Why are twins born in humans?

Usually, only one child is produced at a time in mammalian species including humans.

However, sometimes two or more children are born at the same time. Those we call twins. Why are twins born in humans? What are the ways? It is not uncommon for human mothers to give birth to more than one child at the same time.

Facts about identical twins

There are two kinds of twins,
  1. Fraternal twins or heterozygous twins
  2. Identical or homozygous twins

how are identical twins formed

Heterozygous twins- Usually, ovaries release only one egg at a time. It is fertilized and developed in the child. 

but sometimes ovaries release two eggs, one from each ovary. Both of these eggs fertilized and developed.

Such fraternal twins or asexual twins may be of the same or different sex and have the same degree of common brothers and sisters.

They are completely independent individuals who have about 25% of the genetic information in common, as do common siblings.

Although they may be located close together in the uterus, the fetal membranes of fraternal twins are separated.

Identical twins

True or identical twins, also termed homozygous twins, are the products of a single egg fertilized by a single sperm.

At some early stage of development, the egg divides into two (or more) independent parts, with each developing into a separate fetus.

Since they come from the same fertilized egg, they are genetically identical and, therefore are of the same sex. Such twins usually arise from the same blastocyst.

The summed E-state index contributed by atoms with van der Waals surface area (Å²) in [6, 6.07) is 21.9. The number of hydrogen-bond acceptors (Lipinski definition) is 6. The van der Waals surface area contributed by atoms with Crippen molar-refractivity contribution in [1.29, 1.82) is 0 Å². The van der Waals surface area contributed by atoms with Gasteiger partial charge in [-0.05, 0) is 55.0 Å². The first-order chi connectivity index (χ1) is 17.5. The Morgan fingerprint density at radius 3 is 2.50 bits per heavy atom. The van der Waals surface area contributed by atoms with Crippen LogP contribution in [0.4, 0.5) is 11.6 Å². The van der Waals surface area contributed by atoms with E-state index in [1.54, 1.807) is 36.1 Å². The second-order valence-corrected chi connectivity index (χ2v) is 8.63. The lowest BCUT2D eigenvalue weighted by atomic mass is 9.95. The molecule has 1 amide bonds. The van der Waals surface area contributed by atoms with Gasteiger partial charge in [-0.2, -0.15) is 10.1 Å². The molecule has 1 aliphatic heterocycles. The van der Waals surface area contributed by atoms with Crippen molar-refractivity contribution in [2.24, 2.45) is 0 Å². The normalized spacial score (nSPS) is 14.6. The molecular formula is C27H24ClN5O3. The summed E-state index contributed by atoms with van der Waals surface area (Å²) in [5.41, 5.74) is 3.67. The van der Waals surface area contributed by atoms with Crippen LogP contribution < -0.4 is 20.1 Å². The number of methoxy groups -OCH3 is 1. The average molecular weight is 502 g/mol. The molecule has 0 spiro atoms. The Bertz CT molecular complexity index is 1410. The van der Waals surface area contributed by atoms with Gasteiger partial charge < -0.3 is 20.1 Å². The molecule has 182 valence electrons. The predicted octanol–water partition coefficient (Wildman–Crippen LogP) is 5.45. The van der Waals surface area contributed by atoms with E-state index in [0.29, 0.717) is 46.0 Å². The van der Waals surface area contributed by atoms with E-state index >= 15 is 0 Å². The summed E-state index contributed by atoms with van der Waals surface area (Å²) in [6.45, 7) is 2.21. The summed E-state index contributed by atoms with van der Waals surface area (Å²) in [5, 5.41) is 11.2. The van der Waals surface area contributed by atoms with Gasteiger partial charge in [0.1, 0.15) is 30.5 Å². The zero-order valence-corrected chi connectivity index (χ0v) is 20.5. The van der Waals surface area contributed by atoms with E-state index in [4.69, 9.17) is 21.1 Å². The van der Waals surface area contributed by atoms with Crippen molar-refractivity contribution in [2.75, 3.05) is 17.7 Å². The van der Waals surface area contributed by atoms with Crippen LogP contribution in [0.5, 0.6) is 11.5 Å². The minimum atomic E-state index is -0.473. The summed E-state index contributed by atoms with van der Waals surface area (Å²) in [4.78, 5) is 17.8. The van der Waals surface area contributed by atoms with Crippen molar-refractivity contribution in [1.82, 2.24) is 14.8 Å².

Two sepa­rate inner cell masses may arise from a single blastocyst or a single cell mass may divide into two. In these cases, the twins will have separate amnions and umbilical cords but share the chorion and placenta.

If, however, a single cell mass develops into two embryos, the twins will share amnion, chorion, and placenta.

Occasionally, identical twins develop without separating completely and are born joined together, and are termed, Siamese twins.

All grades of the union have been known to occur, from almost complete separation to fusion throughout most of the body so that only the head or legs are double.

Sometimes the two twins are of different sizes and degrees of development. One might be quite normal, while the other might be an incompletely formed parasite of the first.

Such errors of development usually cause death during or shortly after birth.